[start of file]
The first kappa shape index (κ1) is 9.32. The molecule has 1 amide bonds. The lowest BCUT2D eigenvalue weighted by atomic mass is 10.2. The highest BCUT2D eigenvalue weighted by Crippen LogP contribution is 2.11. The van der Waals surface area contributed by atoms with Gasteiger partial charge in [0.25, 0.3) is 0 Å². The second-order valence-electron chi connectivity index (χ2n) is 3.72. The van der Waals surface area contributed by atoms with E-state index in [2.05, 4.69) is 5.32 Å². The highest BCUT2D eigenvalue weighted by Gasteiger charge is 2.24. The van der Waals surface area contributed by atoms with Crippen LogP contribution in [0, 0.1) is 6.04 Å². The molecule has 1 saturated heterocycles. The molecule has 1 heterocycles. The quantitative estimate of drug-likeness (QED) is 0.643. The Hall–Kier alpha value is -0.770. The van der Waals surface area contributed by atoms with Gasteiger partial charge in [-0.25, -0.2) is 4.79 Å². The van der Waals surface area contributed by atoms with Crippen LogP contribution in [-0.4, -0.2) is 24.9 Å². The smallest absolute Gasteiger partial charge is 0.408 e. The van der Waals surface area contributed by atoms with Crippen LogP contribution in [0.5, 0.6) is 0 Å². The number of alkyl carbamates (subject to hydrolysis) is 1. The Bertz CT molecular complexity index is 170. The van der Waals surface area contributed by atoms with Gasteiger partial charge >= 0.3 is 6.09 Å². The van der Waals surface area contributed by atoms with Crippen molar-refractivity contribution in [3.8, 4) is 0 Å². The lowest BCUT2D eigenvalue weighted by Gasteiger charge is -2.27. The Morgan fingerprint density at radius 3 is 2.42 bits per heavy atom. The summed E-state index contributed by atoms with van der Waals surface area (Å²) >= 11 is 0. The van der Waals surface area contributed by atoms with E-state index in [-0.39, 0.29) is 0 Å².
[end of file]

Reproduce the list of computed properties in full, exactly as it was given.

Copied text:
The first kappa shape index (κ1) is 9.32. The molecule has 1 amide bonds. The lowest BCUT2D eigenvalue weighted by atomic mass is 10.2. The highest BCUT2D eigenvalue weighted by Crippen LogP contribution is 2.11. The van der Waals surface area contributed by atoms with Gasteiger partial charge in [0.25, 0.3) is 0 Å². The second-order valence-electron chi connectivity index (χ2n) is 3.72. The van der Waals surface area contributed by atoms with E-state index in [2.05, 4.69) is 5.32 Å². The highest BCUT2D eigenvalue weighted by Gasteiger charge is 2.24. The van der Waals surface area contributed by atoms with Crippen LogP contribution in [0, 0.1) is 6.04 Å². The molecule has 1 saturated heterocycles. The molecule has 1 heterocycles. The quantitative estimate of drug-likeness (QED) is 0.643. The Hall–Kier alpha value is -0.770. The van der Waals surface area contributed by atoms with Gasteiger partial charge in [-0.25, -0.2) is 4.79 Å². The van der Waals surface area contributed by atoms with Crippen LogP contribution in [-0.4, -0.2) is 24.9 Å². The smallest absolute Gasteiger partial charge is 0.408 e. The van der Waals surface area contributed by atoms with Crippen LogP contribution in [0.5, 0.6) is 0 Å². The number of alkyl carbamates (subject to hydrolysis) is 1. The Bertz CT molecular complexity index is 170. The van der Waals surface area contributed by atoms with Gasteiger partial charge >= 0.3 is 6.09 Å². The van der Waals surface area contributed by atoms with Crippen molar-refractivity contribution in [3.8, 4) is 0 Å². The lowest BCUT2D eigenvalue weighted by Gasteiger charge is -2.27. The Morgan fingerprint density at radius 3 is 2.42 bits per heavy atom. The summed E-state index contributed by atoms with van der Waals surface area (Å²) >= 11 is 0. The van der Waals surface area contributed by atoms with E-state index in [-0.39, 0.29) is 0 Å².